Tuesday, 19 February 2013

Once upon a time..........Agaram

The name Agaram today is associated with a lake, British era cemeteries and nothing more. It is today a part of the Shantinagar constituency in Bangalore.
But did you know that several decades ago, Shantinagar did not exists and that Agaram was the hub of  the British presence in India.
Look up Agaram on the city map and you will be mostly directed to the lake or to the cemeteries which house several graves dating back to 200 years or more.
The cemetery here , which is now closed, was used by Protestants till 1870. Agaram was also a part of the earliest Cantonment base in the city.
While today’s Cantonment came up in 1809, Agaram too developed along the same lines a little later. It was ringed at one place by Bellandur lake where the seafaring Catalina planes would land during the period of the second World War. These planes would then be towed to the nearby HAL Airport where they would be kept under warps in hangers.
The original Agaram was a vast and extensive ground to the South-East which was accessible only by a single road passing through the Military establishments.
The plains were used in the 1920s as a practice ground for the Royal Artillery of the British Indian Army. A little further down was the Military Grass Farm. The farm exists even today as Military farm but it is being closed along with the farm at Hebbal.
A portion of the plain was used as an aerodrome for aeroplanes that frequently visited the Air Station. In the 1920s the Dutch fliers who came down to Bangalore gave the residents an air ride in return for small change.
The aerodrome was used till a decade back for motor sports and cars and two-wheelers went around the temporary circuit of the runaway. This was, however, discontinued.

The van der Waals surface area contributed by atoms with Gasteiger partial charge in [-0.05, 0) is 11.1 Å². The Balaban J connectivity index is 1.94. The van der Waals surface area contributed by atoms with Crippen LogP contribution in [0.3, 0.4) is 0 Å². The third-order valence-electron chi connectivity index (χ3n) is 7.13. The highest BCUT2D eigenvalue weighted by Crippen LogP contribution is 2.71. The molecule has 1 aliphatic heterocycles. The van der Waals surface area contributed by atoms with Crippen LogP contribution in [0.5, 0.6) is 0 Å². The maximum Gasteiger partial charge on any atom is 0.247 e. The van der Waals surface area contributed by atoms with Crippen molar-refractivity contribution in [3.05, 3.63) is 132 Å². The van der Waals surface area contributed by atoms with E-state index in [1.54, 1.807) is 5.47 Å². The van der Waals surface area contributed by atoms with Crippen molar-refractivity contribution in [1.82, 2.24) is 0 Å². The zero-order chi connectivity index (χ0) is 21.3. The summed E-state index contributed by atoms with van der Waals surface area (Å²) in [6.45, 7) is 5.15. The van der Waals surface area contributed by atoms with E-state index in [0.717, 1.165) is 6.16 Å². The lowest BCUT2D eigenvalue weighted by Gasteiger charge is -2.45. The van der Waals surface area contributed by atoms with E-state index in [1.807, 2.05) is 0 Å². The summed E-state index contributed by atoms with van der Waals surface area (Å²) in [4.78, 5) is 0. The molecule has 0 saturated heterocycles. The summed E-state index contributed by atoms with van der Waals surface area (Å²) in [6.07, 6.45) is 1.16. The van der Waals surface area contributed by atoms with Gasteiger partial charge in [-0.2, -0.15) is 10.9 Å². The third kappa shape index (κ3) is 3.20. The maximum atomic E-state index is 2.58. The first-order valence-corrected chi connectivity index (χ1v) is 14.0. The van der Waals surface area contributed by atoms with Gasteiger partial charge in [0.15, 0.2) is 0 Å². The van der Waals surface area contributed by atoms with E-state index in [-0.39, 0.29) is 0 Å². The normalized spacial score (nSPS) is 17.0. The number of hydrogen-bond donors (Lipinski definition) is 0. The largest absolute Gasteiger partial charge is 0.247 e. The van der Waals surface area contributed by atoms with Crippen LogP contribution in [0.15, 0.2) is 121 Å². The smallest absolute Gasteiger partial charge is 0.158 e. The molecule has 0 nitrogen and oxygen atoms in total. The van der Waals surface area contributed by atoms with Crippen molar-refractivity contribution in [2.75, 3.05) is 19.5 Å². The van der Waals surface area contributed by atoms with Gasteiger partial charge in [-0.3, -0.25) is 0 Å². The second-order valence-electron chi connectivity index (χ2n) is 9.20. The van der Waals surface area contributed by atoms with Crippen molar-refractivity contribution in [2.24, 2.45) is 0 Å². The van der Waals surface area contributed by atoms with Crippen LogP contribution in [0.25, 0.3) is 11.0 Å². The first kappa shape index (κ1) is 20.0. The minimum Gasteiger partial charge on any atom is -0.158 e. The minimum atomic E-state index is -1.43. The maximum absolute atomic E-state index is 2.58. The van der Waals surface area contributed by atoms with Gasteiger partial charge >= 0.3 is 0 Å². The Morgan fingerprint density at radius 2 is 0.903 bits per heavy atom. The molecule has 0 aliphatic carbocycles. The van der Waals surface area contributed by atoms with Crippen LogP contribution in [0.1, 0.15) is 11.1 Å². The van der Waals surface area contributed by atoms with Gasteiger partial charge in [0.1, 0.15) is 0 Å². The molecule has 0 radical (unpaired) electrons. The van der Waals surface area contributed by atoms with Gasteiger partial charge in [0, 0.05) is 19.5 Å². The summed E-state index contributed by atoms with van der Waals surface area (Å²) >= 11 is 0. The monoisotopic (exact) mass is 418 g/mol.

Today all that remains of this exciting time is the road  which leads to several high rise apartments. The water that flows into the nearby Agaram lake is filthy with chemicals and biomedical waste.
Another feather in Agaram’s cap was that as early as in 1803, the British laid out a horse track for conducting racing in Bangalore. This track was on what is Hosur Road today.
The horse races continued here till 1863 when the land was exchanged for the present place on Race Course Road. The original race course on Hosur Road was then quickly handed over to the Military and to this day it remains with them.
The establishment of the Cantonment and Agaram led to the death of India sports and pastimes and at the same time popularised sports such golf, polo, cricket, horse riding. Indian sports such as Vajra Musti, Malla Yudha went into steady decline.    
The polo and golf clubs were started in 1855 and 1876.  respectively. In fact, the Bangalore Golf Club is the second oldest in India after the one at Kolkata. The Race Course too is one of the oldest as is the Race Club.
Racing, however, remained an aristocratic sport till the 1870s. The advent of  Book Mayer and Pari Mutual brought in the common man in droves.
Today, all that remains of Agaram are the cemeteries, military establishments and a lake and of course the postal address with the name of a road.   

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